Norway: The Glad Ostensen family in Gjerdrum. Food expenditure for one week: 4265.89 Norwegian Kroner or $731.71. Some of their favorite foods: mutton in cabbage, lasagne, and chocolate.
Luxembourg: The Kuttan-Kasses of Erpeldange – Food expenditure for one week: 347.64 Euros or $465.84. Some of their favorite Foods: Shrimp pizza, Chicken in wine sauce, Turkish kebabs.
Australia: The Brown family of River View – Food expenditure for one week: 481.14 Australian dollars or US$376.45. Family Recipe: Marge Brown’s Quandong (an Australian peach) Pie, Yogurt.
Germany: The Sturm Family of Hamburg. Food Expenditure for One Week: € 253.29 ($325.81 USD). Some of their favorite foods: salads, shrimp, buttered vegetables, sweet rice with cinnamon and sugar, pasta.
Japan: The Ukita family of Kodaira City. Food expenditure for one week: 37,699 Yen or $317.25. Some of their favorite foods: sashimi, fruit, cake, potato chips.
Italy: The Manzo family of Sicily. Food expenditure for one week: 214.36 Euros or $260.11. Some of their favorite foods: fish, pasta with ragu, hot dogs, frozen fish sticks.
Kuwait: The Al Haggan family of Kuwait City. Food expenditure for one week: 63.63 dinar or $221.45. Family recipe: Chicken biryani with basmati rice.
Mexico: The Casales family of Cuernavaca. Food expenditure for one week: 1,862.78 Mexican Pesos or $189.09. Favorite foods: pizza, crab, pasta, chicken.
Bosnia: The Dudo family in their living room with a week’s worth of food in Sarajevo. The family spend $167.43 a week on groceries. They cook with an electric stove, and a coal/wood stove, and have a refrigerator-freezer.
China: The Dong family of Beijing. Food expenditure for one week: 1,233.76 Yuan or $155.06. Favorite foods: fried shredded pork with sweet and sour sauce.
Poland: The Sobczynscy family of Konstancin-Jeziorna. Food expenditure for one week: 582.48 Zlotys or $151.27. Family recipe: Pig’s knuckles with carrots, celery and parsnips.
Turkey: The Celik family in the main room of their three-room apartment, with a week’s worth of food in Istanbul. The family, which spans three generations, spend $145.88 a week on groceries. They cook with a gas stove and have a refrigerator-freezer. Some of their favorite Foods: Melahat’s Puffed Pastries.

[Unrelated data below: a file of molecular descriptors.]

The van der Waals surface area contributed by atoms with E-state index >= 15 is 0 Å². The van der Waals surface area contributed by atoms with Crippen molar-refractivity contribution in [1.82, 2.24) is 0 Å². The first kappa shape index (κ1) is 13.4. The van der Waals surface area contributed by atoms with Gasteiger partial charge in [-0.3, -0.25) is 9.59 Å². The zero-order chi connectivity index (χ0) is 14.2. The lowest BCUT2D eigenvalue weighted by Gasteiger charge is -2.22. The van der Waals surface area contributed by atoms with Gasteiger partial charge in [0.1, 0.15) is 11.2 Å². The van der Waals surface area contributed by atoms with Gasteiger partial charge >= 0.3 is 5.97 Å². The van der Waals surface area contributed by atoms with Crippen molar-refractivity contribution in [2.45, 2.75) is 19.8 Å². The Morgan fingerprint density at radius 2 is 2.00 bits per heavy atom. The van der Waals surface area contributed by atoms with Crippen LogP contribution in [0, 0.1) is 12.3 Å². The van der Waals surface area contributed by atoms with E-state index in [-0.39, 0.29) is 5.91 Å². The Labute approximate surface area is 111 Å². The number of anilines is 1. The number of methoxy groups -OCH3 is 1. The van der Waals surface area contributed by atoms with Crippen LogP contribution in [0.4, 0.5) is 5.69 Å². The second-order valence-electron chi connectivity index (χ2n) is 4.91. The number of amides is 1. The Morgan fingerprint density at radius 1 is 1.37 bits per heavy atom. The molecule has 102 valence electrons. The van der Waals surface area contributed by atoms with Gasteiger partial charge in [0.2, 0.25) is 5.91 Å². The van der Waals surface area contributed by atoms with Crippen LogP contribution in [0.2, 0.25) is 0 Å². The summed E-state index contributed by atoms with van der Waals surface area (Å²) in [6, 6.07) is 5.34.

Egypt: The Ahmed family of Cairo. Food expenditure for one week: 387.85 Egyptian Pounds or $68.53. Family recipe: Okra and mutton.
Mongolia: The Batsuuri family in their apartment with a week’s worth of food in Ulaanbaatar, the capital city of Mongolia. The family spend $40.02 a week on groceries. They cook with shared electric and coal stoves, and have a shared refrigerator-freezer. Family recipe: Mutton dumplings.
India: The Patkar family in their living room with a week’s worth of food in Madhya Pradesh, India. The family spend 1,636.25 rupees or $39.27 a week on groceries. They cook with a gas stove, and have a refrigerator-freezer. Family Recipe: Sangeeta Patkar’s Poha (Rice Flakes).
Ecuador: The Ayme family with a week’s worth of food in Tingo. The family, which are potato and sheep farmers, spend $31.55 a week on groceries. They cook with a wood fire and preserve food by natural drying. Family recipe: Potato soup with cabbage.
Chad: The Aboubakar family of Breidjing Camp. Food expenditure for one week: 685 CFA Francs or $1.23. Typical foods: soup with fresh sheep meat.
Sydney – 1 March 2014
– “Hungry Planet: What the World Eats” – Peter Menzel and Faith D’Alusio
– Nobel Peace Center https://www.nobelpeacecenter.org/en/exhibitions/hungry-planet/